The para SF, for the first time, will be equipped with Laser Target Designator (LTD). This is used to ‘designate’, or point the target, so that the laser beam from the designator gets reflected, is picked up by the laser detector on the warhead and the latter then hits the target. These are also fitted on the aircraft carrying out attacks with Laser Guided Bombs. However, the difficulty with this is that the aircraft has to keep flying pointing towards the target even after the bomb is released. The advantage of a ground based laser designator is that the aircraft can turn back as soon as the bomb is released and the bomb then rides the laser beam reflected by the former. The LTD, however, will require an extensive training and co-ordination with the air force.
The para SF will also get Combat Free Fall (CFF) parachute from the US. These are used for precision landing allowing a paratrooper to land within a few metres from the designated spot. This is extremely useful for paratroopers who have to mark the dropping zone or rendezvous with other personnel or equipment already dropped in enemy territory. Moreover, the present diving equipment with the para SF will be replaced by a Combat Underwater Diving Equipment (CUWD). This could be used in underwater reconnaissance in riverine terrain, underwater demolition of enemy bridges, clandestine crossing of wide water obstacles and sabotage activities. The para SF has also evinced interest in getting Light Strike Vehicles. To be in the range of a quarter ton to half ton, these vehicles must have all terrain capability and be helicopter mobile. The engines of the vehicle must be silent. At present, Jongas with their crew are air-landed. The Army Headquarters is in the process of finalising the General Staff Qualitative Requirement for the Light Strike Vehicles. Probably the most important procurement, a total of 26, will come from the US. These include Anti Tank Guided Missiles, under water rifles, kayaks for clandestine water borne operations behind enemy lines), under water cameras and video systems and Global Positioning Systems for land and under-water. An extremely useful equipment being sought is Radio Transponder Beacon and Guidance System. An SF soldier will have to physically deploy the beacon in the target area or the area of interest. The incoming friendly aircraft can then home on to the beacon and reach the precise desired spot. These beacons are active ones in that they don’t just show a beam for the aircraft but also guide them to the target area. Yet another equipment for the para SF will be 20mm canon. These will be mounted on vehicles for anti-personnel and anti-vehicle role especially for conducting raids in enemy area. With the above items expected to be with the para SF in 2004, the Special Forces would acquire a complete makeover in their roles an d missions.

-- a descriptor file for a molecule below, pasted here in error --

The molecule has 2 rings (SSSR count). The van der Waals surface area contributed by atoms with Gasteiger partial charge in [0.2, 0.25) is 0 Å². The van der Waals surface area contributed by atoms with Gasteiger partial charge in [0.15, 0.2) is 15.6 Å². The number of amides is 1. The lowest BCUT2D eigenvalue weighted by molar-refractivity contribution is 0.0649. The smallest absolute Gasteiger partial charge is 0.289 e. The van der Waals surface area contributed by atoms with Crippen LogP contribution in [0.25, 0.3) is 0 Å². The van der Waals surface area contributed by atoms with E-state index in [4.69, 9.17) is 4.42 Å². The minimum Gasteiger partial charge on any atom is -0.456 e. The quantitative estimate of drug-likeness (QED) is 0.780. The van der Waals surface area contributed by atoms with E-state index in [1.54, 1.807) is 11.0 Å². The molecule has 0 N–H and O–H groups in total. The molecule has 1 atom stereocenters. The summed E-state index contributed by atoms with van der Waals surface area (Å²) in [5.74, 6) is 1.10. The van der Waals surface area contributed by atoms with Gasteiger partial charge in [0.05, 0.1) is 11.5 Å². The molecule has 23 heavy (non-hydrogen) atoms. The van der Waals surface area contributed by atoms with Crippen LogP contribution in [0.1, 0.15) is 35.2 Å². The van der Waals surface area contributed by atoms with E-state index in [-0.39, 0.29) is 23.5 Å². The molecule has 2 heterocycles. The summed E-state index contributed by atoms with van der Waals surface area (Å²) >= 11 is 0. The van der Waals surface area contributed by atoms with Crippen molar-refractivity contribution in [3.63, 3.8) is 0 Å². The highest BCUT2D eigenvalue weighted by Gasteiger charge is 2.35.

The Army plans to raise an additional five battalions of para Special Forces (SF) by the end of the 10th Army plan (2002 to 2007). The conversion of two para battalions into SF (4 para followed by 3 para) will be completed by 2005. Expected allocation will be two para SF battalions each to formations actively engaged in CT operations and deployed in high altitude areas.
Searching for an Indian Role for Special Operations Forces (SOF)
Special operations forces are playing a key role in the Iraq conflict, albeit a covert one given the secretive nature of these units.